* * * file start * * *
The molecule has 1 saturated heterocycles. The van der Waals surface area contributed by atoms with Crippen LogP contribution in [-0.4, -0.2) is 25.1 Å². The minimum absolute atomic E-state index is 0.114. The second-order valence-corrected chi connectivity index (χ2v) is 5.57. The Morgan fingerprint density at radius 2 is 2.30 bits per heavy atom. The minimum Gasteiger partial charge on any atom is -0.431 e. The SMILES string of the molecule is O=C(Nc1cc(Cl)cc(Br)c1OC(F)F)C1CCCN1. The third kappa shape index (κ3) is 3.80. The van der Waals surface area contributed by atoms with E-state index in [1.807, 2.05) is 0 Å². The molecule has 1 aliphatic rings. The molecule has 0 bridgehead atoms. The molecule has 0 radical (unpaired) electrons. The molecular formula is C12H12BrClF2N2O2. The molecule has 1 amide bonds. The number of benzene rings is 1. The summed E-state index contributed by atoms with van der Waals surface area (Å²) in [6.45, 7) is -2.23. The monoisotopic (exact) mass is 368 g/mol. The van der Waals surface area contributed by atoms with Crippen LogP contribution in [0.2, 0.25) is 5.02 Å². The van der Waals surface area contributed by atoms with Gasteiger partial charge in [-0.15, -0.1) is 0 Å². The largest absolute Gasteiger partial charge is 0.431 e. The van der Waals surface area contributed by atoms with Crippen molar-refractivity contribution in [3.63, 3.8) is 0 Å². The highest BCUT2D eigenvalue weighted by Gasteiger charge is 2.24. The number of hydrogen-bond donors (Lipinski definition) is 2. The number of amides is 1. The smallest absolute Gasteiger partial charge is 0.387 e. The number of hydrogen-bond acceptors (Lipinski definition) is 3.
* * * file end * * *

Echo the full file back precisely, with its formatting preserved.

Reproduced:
The molecule has 1 saturated heterocycles. The van der Waals surface area contributed by atoms with Crippen LogP contribution in [-0.4, -0.2) is 25.1 Å². The minimum absolute atomic E-state index is 0.114. The second-order valence-corrected chi connectivity index (χ2v) is 5.57. The Morgan fingerprint density at radius 2 is 2.30 bits per heavy atom. The minimum Gasteiger partial charge on any atom is -0.431 e. The SMILES string of the molecule is O=C(Nc1cc(Cl)cc(Br)c1OC(F)F)C1CCCN1. The third kappa shape index (κ3) is 3.80. The van der Waals surface area contributed by atoms with E-state index in [1.807, 2.05) is 0 Å². The molecule has 1 aliphatic rings. The molecule has 0 bridgehead atoms. The molecule has 0 radical (unpaired) electrons. The molecular formula is C12H12BrClF2N2O2. The molecule has 1 amide bonds. The number of benzene rings is 1. The summed E-state index contributed by atoms with van der Waals surface area (Å²) in [6.45, 7) is -2.23. The monoisotopic (exact) mass is 368 g/mol. The van der Waals surface area contributed by atoms with Crippen LogP contribution in [0.2, 0.25) is 5.02 Å². The van der Waals surface area contributed by atoms with Gasteiger partial charge in [-0.15, -0.1) is 0 Å². The largest absolute Gasteiger partial charge is 0.431 e. The van der Waals surface area contributed by atoms with Crippen molar-refractivity contribution in [3.63, 3.8) is 0 Å². The highest BCUT2D eigenvalue weighted by Gasteiger charge is 2.24. The number of hydrogen-bond donors (Lipinski definition) is 2. The number of amides is 1. The smallest absolute Gasteiger partial charge is 0.387 e. The number of hydrogen-bond acceptors (Lipinski definition) is 3.